If the business is one where they provide services (such as database support) to candidates for office for a particular provider, then expressing that you are strong Republican while working for a company whose customers are Democratic party elected officials, candidates and managers is definitely likely to get you fired. You might have access to data that the opposite party could use or you might be tempted to in some way sabotage their data.

If you expressed political views that might be considered hateful to one group of people and those people are potential customers, then you could likely get fired. This could have the effect of making customers unhappy, and if it is between firing someone and making customers unhappy, well customers are usually going to have the edge in that equation.

Most reasonable people would not fire you for supporting a candidate of the "wrong" party. However, there are some CEOS who are strongly in favor of one party or another and have made a public issue of being on that side (think Hobby Lobby which is strongly Republican). Those CEOs could well think that supporting the other party shows a severe lack of judgement. There have been cases where people were fired for having bumper stickers of the wrong party on their car. If you know your CEO is one of these types of people, then keep your mouth shut if you disagree and want to keep your job. Generally you know when you work for one of these companies because they want to tell you who to vote for or they want you to contribute to the party of their choice as a condition for employment. (Personally I would not consider working for such a company unless I was going to starve otherwise even if I agreed with the party they espouse because it is dangerous to the public good to try to suppress the other party as illegitimate.)

It also can depend on how public the public expression of your views is. Getting arrested in a public protest and being on the news is more likely to get your fired than chatting to a friend where a manager can over hear. Companies have the right to manage their public image, so the more public and the more controversial what you say is, the more likely you are to get in trouble for it. This is especially true if you are wearing a shirt with the company logo or are otherwise widely known to be an employee of that company or are at a public event (such as a conference) in a role of directly representing the company.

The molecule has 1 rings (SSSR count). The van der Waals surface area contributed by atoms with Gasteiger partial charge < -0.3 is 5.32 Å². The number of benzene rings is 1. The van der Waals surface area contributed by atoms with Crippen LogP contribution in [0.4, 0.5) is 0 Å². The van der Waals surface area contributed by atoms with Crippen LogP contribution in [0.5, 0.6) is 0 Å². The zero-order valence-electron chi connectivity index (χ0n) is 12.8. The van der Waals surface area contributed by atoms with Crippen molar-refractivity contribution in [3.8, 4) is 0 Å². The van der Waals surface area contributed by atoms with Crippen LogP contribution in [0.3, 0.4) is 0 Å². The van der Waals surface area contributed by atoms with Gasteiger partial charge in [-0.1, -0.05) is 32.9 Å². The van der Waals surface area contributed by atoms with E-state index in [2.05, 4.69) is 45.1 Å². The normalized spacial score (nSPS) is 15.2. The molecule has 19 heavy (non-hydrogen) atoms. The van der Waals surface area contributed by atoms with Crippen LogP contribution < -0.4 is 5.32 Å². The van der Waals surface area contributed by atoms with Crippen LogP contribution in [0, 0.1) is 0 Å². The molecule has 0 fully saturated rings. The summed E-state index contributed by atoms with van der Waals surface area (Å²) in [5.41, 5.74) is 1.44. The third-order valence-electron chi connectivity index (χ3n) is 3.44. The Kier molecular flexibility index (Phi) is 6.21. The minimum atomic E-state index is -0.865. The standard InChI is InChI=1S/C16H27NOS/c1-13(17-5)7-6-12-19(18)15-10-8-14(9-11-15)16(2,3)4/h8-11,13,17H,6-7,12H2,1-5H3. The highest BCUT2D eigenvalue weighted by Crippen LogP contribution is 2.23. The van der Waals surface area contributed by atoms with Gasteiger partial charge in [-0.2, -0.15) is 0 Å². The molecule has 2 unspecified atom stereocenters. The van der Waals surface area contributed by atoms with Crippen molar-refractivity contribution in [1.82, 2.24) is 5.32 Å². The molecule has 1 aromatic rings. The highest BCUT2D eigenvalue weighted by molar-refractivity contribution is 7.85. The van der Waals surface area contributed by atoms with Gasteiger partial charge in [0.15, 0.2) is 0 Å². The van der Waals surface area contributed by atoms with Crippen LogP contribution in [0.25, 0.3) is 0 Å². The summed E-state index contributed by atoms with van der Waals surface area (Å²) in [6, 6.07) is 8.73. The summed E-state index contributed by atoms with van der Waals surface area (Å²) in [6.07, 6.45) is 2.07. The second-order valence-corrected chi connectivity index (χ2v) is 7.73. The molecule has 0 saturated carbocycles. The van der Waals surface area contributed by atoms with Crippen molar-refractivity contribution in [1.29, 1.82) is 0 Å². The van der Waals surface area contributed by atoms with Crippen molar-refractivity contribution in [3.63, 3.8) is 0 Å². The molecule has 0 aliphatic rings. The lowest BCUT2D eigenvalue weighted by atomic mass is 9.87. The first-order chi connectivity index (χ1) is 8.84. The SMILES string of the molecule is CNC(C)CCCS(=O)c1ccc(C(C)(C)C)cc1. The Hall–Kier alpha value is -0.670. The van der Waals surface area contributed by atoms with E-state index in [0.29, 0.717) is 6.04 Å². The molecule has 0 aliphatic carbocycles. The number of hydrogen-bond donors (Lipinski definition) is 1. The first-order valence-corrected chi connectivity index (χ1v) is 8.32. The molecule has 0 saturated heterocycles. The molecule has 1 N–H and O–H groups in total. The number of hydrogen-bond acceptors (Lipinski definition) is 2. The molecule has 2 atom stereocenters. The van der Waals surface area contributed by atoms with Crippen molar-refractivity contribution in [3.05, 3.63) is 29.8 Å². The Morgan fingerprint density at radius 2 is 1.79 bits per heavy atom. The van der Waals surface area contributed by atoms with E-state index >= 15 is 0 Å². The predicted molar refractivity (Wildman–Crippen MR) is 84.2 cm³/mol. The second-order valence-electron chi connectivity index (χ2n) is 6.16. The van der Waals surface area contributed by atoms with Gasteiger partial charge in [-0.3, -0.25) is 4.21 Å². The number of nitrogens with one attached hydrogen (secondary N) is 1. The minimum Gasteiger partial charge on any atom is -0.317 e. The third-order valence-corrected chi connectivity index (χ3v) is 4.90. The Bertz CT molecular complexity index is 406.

Now none of this infringes your right to free speech in any way. The constitution guarantees the government will not arrest you for what you say, not that your speech is without consequences ever. All speech has potential consequences. Telling your wife she looks fat has possible consequences as well as telling your boss he is an idiot. Expressing unpopular political views can make people stop being your friend or not want to hire you or indeed they can fire you. People are going to judge you on what you say and if they find it means they think less of you then indeed it can have consequences for your career. I am not saying you should not express political opinions out of fear, but that you should consider the context and the likelihood of it affecting your career before speaking. If being a strong Republican who supports tossing all Muslims out of the country is important to you, then you might look for a job where you are working with like-minded people and you can speechify all you want. Same if you think that abortion should be safe and legal to take an issue from the other side.

If you are worried about how your manager will react, then think before you speak. You can express more controversial views in a more private space.

  • "You might have access to data that the opposite party could use..." Is it that bad now in the USA? – gnasher729 Dec 7 '16 at 13:56